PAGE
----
I am writing to invite you deeper into the Urbana-Champaign Independent Media Center. I lead a lot of tours of the IMC. Some of you know more of the history than I do. The IMC has been around, in various forms, for almost 20 years. The IMC has been at 202 S. Broadway in Urbana since 2005, but you would be surprised how many people have never been inside.I lead the tours because I have found that when people see the Books to Prisoners’ space—the long room of books shelves, the folding tables precariously sliding off the top shelf—when people see ten university students working in pairs to find the right set of books that fulfills the prison inmate’s reading and information needs, that must weigh less than three pounds total; when people see the dictionaries and imagine themselves locked up and needing to communicate via hand-written letter with not only their spouse and children but also their lawyer, without access to a dictionary; when people see all this firsthand, they are speechless.
Then, I take my guests to the next door. In there, volunteers are piecing together bikes from parts of donated bikes. The visitors smell the scent of oil and rubber from hundreds of bikes and sense the passion of the expert and novice working together to take apart the gummed-up gear changer, clean it and put it back together.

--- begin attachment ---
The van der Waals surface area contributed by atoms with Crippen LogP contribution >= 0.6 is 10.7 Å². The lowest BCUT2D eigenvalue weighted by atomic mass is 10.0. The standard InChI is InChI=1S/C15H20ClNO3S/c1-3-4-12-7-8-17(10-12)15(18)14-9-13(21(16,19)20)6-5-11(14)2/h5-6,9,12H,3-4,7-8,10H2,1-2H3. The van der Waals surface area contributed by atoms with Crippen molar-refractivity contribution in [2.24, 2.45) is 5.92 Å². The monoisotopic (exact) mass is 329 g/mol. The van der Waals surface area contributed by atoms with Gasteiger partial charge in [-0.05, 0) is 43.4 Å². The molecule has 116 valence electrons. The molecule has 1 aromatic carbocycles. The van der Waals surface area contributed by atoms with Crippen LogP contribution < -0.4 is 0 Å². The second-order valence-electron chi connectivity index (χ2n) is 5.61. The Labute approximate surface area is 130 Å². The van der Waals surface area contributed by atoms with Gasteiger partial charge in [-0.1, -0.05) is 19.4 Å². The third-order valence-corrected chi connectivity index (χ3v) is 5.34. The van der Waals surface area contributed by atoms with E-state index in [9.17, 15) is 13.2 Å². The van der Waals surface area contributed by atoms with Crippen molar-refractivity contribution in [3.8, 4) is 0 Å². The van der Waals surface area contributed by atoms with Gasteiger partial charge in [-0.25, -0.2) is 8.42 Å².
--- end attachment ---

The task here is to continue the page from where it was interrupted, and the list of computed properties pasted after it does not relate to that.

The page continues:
We stop by the costume closet next. Some people get excited about borrowing a hat for their next band gig. Others get excited about donating the costumes from the kids’ last Halloween outing.
Then we move on to Makerspace, where we see woodworking projects, Python hackers, sewing classes, Hospice Hearts volunteers making cat toys, needlework, knitting, and tools for making all sorts of projects.
These are just a few of the working groups of the IMC. The Bike Project is its own 501(c)(3) now, but all the others choose to let the IMC be their umbrella so they can focus on their work. WRFU, the Public i, and the Zine Archive all have a home in the IMC. The IMC also has fiscal sponsorship relationships with other groups, like the new bail bond group. The IMC has a mission to provide a space for voices that are often silenced, but its passion is to be a nest for working groups like these.
To house and support all these wonderful groups, the IMC needs to also pay its bills. We do that by renting out the venue spaces on the main floor—the stage area, the sunroom, and the gallery. We also rent out artist studio space and office space.
People often say that walking into the IMC by mistake is the best thing they have done that day. By the end of the tour, we are no longer strangers living separately, we are building a community together.